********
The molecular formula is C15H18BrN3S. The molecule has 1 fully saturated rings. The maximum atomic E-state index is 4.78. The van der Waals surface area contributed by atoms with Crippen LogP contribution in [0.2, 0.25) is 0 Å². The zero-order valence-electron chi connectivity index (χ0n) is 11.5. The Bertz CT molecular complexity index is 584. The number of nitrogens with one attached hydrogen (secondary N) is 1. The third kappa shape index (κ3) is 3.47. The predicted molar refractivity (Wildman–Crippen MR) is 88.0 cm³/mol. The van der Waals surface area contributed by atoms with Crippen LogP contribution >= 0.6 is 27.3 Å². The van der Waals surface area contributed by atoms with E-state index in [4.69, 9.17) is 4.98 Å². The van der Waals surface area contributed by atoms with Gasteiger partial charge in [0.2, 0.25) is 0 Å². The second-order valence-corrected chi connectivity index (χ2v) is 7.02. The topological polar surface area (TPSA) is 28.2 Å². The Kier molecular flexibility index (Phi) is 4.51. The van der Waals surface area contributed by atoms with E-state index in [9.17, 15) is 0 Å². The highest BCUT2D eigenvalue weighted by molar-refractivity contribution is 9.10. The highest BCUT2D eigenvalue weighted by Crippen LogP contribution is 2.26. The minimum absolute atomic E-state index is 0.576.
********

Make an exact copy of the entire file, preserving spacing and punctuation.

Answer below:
The molecular formula is C15H18BrN3S. The molecule has 1 fully saturated rings. The maximum atomic E-state index is 4.78. The van der Waals surface area contributed by atoms with Crippen LogP contribution in [0.2, 0.25) is 0 Å². The zero-order valence-electron chi connectivity index (χ0n) is 11.5. The Bertz CT molecular complexity index is 584. The number of nitrogens with one attached hydrogen (secondary N) is 1. The third kappa shape index (κ3) is 3.47. The predicted molar refractivity (Wildman–Crippen MR) is 88.0 cm³/mol. The van der Waals surface area contributed by atoms with Crippen LogP contribution >= 0.6 is 27.3 Å². The van der Waals surface area contributed by atoms with E-state index in [4.69, 9.17) is 4.98 Å². The van der Waals surface area contributed by atoms with Gasteiger partial charge in [0.2, 0.25) is 0 Å². The second-order valence-corrected chi connectivity index (χ2v) is 7.02. The topological polar surface area (TPSA) is 28.2 Å². The Kier molecular flexibility index (Phi) is 4.51. The van der Waals surface area contributed by atoms with E-state index in [9.17, 15) is 0 Å². The highest BCUT2D eigenvalue weighted by molar-refractivity contribution is 9.10. The highest BCUT2D eigenvalue weighted by Crippen LogP contribution is 2.26. The minimum absolute atomic E-state index is 0.576.